I hate it when I rave about a movie and then someone calls it a “chick flick.” I have fond memories of defending Beaches when it first hit theaters — although, in retrospect, I may have been a little too adamant about that one. It hasn’t exactly held up over the years.
But other estrofests, like Terms of Endearment, still get my vote as quality films, period, not just quality “chick flicks.” Why does the presence of female characters mean a movie is for women, anyway, rather than just about them? Does that mean Ocean’s Thirteen is for men and I shouldn’t bother to see it? (Well, I wasn’t about to line up for that one anyway, but that’s not the point.)
Gloria Steinem recently asked some similar questions — in a much more eloquent and hilarious way — in an article titled “In Defense of the ‘Chick Flick’.” She helpfully proposes the term “prick flick” as a guide for moviegoers who might accidentally wander into Evening and come out scarred and emasculated.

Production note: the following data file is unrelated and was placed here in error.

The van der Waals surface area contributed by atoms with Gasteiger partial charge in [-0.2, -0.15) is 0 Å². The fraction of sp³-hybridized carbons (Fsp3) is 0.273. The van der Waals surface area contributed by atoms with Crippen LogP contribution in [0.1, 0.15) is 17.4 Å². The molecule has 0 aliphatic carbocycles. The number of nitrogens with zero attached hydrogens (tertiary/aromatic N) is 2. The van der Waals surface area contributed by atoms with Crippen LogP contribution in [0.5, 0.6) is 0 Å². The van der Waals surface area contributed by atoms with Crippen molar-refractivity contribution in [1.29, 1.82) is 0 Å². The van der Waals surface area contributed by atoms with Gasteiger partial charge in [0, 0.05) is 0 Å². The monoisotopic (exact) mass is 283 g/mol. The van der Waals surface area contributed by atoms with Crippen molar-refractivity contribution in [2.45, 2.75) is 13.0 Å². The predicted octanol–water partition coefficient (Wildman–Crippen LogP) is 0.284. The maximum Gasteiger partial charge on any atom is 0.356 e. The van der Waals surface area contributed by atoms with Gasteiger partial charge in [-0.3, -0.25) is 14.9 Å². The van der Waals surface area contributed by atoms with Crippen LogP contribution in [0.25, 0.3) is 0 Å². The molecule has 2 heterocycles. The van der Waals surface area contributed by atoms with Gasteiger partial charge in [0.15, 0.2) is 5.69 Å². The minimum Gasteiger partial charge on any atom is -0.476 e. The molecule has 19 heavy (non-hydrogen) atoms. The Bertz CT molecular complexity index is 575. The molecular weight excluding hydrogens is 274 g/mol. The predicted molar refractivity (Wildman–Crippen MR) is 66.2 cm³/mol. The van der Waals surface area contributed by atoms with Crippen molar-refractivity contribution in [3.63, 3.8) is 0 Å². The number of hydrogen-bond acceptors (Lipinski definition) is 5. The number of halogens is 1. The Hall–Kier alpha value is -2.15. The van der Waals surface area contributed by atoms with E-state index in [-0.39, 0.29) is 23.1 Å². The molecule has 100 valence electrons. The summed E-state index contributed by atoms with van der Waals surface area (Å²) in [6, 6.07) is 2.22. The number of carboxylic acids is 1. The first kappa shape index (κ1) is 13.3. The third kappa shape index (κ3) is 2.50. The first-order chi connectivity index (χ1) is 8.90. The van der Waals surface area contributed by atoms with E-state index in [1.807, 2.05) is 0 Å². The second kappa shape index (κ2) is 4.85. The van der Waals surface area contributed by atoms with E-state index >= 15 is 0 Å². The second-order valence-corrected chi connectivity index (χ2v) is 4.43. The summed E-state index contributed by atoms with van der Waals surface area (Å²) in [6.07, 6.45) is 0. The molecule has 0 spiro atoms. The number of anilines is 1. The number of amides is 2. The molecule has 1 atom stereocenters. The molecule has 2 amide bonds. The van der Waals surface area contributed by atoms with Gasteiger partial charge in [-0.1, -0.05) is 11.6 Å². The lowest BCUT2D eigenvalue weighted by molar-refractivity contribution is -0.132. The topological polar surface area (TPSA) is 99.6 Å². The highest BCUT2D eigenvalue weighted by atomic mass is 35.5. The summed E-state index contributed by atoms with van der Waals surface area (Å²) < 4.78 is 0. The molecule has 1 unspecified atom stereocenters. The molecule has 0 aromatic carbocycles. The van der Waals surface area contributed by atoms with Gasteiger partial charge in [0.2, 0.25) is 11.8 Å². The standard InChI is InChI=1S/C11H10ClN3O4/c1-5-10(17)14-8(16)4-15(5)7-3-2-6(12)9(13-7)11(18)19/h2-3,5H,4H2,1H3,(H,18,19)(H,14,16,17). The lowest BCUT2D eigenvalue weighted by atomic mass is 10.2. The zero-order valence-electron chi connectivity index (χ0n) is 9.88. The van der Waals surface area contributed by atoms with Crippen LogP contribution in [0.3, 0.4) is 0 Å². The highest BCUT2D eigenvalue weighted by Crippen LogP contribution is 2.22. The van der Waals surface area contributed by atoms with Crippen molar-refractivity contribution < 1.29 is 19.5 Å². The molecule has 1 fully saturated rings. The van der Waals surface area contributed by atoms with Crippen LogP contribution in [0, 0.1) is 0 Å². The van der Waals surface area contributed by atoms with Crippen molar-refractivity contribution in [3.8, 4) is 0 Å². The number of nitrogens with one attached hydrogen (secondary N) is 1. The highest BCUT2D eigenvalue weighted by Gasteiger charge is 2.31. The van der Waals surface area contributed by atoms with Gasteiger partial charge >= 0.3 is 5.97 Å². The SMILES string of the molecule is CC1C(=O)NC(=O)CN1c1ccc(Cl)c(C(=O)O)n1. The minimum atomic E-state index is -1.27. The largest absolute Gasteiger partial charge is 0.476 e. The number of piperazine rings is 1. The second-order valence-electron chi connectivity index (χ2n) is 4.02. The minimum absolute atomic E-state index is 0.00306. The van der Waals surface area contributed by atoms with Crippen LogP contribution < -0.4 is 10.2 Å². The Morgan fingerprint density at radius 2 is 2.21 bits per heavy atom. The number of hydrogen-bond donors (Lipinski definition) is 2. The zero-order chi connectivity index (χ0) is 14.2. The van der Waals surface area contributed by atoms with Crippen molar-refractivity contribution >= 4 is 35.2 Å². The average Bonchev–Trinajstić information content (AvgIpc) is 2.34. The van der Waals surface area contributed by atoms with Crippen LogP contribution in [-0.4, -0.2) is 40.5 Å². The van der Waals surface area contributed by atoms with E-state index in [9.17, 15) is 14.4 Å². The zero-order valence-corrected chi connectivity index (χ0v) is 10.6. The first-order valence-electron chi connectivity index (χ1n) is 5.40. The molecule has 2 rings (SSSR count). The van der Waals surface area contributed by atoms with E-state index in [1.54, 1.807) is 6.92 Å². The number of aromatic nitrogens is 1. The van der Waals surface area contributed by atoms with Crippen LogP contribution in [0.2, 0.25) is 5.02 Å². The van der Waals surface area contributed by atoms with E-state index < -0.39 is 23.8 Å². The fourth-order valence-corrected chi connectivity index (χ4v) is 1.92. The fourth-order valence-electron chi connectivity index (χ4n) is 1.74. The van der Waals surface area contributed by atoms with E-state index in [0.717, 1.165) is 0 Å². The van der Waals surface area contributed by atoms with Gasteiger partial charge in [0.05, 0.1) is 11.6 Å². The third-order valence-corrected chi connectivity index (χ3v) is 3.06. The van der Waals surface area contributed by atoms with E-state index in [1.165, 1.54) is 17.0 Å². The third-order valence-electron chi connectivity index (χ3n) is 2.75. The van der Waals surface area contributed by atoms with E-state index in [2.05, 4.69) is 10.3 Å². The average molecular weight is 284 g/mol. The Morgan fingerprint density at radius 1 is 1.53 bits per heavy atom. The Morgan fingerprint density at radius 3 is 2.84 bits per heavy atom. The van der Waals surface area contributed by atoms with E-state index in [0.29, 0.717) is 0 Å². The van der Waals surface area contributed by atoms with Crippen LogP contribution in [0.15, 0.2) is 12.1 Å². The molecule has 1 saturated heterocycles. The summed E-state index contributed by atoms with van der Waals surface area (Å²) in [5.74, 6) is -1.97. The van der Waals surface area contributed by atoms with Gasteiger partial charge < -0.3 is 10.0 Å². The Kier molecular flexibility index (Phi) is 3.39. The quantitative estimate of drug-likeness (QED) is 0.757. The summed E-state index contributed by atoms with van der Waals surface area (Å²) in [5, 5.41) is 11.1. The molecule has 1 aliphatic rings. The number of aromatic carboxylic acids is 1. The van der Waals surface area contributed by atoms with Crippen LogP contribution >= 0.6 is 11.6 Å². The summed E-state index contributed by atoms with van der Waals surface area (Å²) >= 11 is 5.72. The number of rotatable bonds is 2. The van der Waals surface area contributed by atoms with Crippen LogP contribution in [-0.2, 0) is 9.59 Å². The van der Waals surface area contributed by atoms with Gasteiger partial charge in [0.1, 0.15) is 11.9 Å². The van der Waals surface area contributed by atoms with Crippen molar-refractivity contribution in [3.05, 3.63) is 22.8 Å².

Rather than try to improve on her rhetoric (I’m neither that cheeky nor that stupid), I’ll just quote in pertinent part:
Read the full article to get the full impact of Steinem’s inimitable way of combining humor with incisive social commentary. I marvel at it every time.
Meanwhile, what are your favorite so-called chick flicks? Here are some that come to mind without much reflection on my part — add your faves in the comments. (Again, I would just call these “movies,” but they seem to show up on others’ lists of chick flicks.)
1. Terms of Endearment